mordicai caeli (mordicai) wrote,
mordicai caeli
mordicai

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Zmei. (54)

Goliath by Scott Westerfeld, art by Keith Thompson.

From the door she cried:
"Darwin, set down your chainsword!"
But Charles smiled, grim.

I didn't have a lot to say other than general & overwhelming enthusiasm for Leviathan. I read Behemoth in the middle of the last NaNoWriMo, so I gave that a clipped review, even though I liked it better than the first one-- which is saying something. I'm afraid I might be stuck in the same situation here! I really, really like these books, & Goliath closes the trilogy with a strong finish. The books are so character driven but at the same time so well plotted, that it is hard to discuss it without giving out too many spoilers. I will say this: of course Nikola Tesla is in this book-- Westerfeld isn't afraid to pull out all the stops, also including my second-favorite mysterious impact event, Tunguska (Chicxulub is first). We also get a tour of the world-- Behemoth gave us a good glimpse at the Ottoman mechanical creations, & while Goliath doesn't go as in-depth in any one culture, we get glimpses of what else is going on in the Diesel- & Bio-punk World War I. The giant modified bears of Russia's czar, as well as the two-headed imperial eagle. Japan's swarming kappa, overwhelming Clanker battleships. Pancho Villa's giant fabricated bulls & manta-ray air force. The Pinkerton crowd control walkers & Hearst's mechanized camera platforms. All solid worldbuilding, but the tension holding it together is Deryn & Alek's respective secrets, & their relationship with each other. Very well done, bravo & all that. Keith Thompson really outdoes himself with the art-- "Pancho Villa" & the portrait of Doctor Barlow in the back are probably my favorite. This is an exceptional slipstream work, & Westerfeld talks a bit about liberties & the inspirations for his historical detour, & he muses about what changes Alek, Deryn/Dylan & the crew of The Leviathan might have wrought on the future of that world. Perhaps this is a bit early, but I for one would really like to see Westerfeld tackle World War II from this world's perspective. Japanese kaiju kept in massive kennels at Hiroshima & Nagasaki? Or is that too much? I can't tell.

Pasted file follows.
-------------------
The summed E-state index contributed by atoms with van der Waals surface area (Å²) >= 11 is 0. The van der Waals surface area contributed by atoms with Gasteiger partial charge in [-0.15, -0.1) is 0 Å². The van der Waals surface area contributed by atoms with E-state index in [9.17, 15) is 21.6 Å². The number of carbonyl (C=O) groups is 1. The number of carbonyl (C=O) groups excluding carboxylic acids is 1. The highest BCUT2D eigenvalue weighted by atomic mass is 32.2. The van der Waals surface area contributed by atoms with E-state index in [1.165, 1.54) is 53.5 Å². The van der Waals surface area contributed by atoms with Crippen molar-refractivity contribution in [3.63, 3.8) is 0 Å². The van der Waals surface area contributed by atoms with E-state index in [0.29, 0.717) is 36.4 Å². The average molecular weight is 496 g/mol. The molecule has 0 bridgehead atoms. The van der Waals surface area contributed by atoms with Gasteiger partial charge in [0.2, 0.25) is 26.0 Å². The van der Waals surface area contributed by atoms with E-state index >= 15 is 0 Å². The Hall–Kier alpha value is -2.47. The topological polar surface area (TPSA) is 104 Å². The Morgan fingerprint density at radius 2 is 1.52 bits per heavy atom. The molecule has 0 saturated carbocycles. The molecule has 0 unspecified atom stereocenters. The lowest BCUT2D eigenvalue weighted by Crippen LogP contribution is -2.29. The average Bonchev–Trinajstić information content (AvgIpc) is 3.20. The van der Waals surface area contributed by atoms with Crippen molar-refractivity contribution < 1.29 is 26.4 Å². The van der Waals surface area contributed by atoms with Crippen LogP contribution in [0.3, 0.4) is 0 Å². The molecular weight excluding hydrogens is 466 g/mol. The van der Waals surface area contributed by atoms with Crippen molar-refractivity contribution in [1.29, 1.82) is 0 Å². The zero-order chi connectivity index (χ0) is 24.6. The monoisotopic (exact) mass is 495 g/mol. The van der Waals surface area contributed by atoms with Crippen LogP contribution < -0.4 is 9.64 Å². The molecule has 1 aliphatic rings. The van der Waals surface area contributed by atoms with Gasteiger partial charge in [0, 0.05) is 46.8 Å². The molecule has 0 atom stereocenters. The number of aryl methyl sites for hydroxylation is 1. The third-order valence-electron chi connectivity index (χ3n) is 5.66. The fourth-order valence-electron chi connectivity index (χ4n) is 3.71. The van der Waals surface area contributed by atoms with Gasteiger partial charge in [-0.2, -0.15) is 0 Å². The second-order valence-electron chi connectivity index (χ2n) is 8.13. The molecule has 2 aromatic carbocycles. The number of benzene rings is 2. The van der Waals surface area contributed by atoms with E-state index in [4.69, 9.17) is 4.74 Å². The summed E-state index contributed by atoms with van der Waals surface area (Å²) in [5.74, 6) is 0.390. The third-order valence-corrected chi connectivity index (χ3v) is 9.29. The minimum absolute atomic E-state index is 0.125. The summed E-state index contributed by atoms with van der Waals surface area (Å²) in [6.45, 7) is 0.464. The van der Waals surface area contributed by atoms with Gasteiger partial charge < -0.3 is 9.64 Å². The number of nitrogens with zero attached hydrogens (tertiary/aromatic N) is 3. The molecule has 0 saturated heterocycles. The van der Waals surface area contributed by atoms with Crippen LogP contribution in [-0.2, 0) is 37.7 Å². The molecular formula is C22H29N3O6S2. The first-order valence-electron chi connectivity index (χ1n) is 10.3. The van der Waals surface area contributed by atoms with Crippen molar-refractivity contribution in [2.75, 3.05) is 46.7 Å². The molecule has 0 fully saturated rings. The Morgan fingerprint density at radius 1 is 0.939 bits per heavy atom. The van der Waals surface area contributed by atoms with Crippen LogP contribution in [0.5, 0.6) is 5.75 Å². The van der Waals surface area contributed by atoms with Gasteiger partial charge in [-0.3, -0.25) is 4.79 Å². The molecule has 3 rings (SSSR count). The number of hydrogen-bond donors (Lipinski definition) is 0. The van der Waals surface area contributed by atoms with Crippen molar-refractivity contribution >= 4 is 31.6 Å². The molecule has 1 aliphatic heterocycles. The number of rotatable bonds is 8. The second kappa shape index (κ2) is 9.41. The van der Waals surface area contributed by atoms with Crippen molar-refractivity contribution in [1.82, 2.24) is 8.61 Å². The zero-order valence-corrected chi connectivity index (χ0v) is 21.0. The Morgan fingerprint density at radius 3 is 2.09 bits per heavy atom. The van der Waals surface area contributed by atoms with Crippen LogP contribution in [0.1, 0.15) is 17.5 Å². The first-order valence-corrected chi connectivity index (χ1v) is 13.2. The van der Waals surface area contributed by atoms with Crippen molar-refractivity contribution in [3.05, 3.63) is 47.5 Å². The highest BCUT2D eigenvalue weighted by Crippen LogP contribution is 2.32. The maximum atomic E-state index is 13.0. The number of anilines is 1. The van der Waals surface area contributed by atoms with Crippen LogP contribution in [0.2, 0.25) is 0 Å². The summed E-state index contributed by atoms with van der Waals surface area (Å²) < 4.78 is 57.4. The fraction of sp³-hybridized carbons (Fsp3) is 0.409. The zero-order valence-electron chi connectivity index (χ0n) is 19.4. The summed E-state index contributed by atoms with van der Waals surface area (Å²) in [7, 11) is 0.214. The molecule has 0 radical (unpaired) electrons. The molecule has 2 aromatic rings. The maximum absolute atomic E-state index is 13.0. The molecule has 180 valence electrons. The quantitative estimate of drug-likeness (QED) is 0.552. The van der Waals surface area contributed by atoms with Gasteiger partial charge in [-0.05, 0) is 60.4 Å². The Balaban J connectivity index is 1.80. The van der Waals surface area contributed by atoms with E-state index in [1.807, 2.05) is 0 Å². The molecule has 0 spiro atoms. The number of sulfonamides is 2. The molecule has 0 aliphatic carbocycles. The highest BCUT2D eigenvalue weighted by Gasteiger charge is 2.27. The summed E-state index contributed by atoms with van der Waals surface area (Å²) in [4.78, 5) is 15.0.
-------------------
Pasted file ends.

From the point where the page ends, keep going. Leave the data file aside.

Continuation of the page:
("Crashing a Bash" by Keith Thompson, posted by Scott Westerfeld on April 1st, 2011.)
Tags: books, haiku, leviathan, steampunk, westerfeld
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